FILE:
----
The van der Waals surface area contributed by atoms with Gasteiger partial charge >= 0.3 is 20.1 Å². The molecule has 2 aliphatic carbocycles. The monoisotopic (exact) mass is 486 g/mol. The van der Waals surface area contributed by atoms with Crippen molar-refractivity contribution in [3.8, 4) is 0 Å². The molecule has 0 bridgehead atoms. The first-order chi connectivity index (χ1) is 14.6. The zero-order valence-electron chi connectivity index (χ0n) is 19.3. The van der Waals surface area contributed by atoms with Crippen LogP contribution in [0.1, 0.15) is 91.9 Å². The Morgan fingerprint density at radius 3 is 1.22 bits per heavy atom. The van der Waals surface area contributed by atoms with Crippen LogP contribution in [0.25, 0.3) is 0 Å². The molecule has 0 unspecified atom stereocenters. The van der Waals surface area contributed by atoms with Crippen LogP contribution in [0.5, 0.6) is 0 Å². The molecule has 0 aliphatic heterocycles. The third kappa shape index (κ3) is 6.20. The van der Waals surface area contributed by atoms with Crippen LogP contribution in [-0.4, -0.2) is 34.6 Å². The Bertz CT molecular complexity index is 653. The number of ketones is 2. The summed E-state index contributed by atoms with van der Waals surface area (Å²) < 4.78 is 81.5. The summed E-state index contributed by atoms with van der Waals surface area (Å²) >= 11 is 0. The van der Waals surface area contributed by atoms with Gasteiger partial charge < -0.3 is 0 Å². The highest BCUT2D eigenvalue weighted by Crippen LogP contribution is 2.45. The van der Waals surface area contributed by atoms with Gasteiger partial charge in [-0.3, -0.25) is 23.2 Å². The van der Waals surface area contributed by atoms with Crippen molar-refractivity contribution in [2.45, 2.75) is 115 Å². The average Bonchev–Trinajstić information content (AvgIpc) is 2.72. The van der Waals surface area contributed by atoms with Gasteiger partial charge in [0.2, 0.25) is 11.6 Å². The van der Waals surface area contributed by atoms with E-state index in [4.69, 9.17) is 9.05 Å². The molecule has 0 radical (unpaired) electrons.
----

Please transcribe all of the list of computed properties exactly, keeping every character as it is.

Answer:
The van der Waals surface area contributed by atoms with Gasteiger partial charge >= 0.3 is 20.1 Å². The molecule has 2 aliphatic carbocycles. The monoisotopic (exact) mass is 486 g/mol. The van der Waals surface area contributed by atoms with Crippen molar-refractivity contribution in [3.8, 4) is 0 Å². The molecule has 0 bridgehead atoms. The first-order chi connectivity index (χ1) is 14.6. The zero-order valence-electron chi connectivity index (χ0n) is 19.3. The van der Waals surface area contributed by atoms with Crippen LogP contribution in [0.1, 0.15) is 91.9 Å². The Morgan fingerprint density at radius 3 is 1.22 bits per heavy atom. The van der Waals surface area contributed by atoms with Crippen LogP contribution in [0.25, 0.3) is 0 Å². The molecule has 0 unspecified atom stereocenters. The van der Waals surface area contributed by atoms with Crippen LogP contribution in [0.5, 0.6) is 0 Å². The molecule has 0 aliphatic heterocycles. The third kappa shape index (κ3) is 6.20. The van der Waals surface area contributed by atoms with Crippen LogP contribution in [-0.4, -0.2) is 34.6 Å². The Bertz CT molecular complexity index is 653. The number of ketones is 2. The summed E-state index contributed by atoms with van der Waals surface area (Å²) < 4.78 is 81.5. The summed E-state index contributed by atoms with van der Waals surface area (Å²) >= 11 is 0. The van der Waals surface area contributed by atoms with Gasteiger partial charge < -0.3 is 0 Å². The highest BCUT2D eigenvalue weighted by Crippen LogP contribution is 2.45. The van der Waals surface area contributed by atoms with Gasteiger partial charge in [-0.3, -0.25) is 23.2 Å². The van der Waals surface area contributed by atoms with Crippen molar-refractivity contribution in [2.45, 2.75) is 115 Å². The average Bonchev–Trinajstić information content (AvgIpc) is 2.72. The van der Waals surface area contributed by atoms with Gasteiger partial charge in [0.2, 0.25) is 11.6 Å². The van der Waals surface area contributed by atoms with E-state index in [4.69, 9.17) is 9.05 Å². The molecule has 0 radical (unpaired) electrons.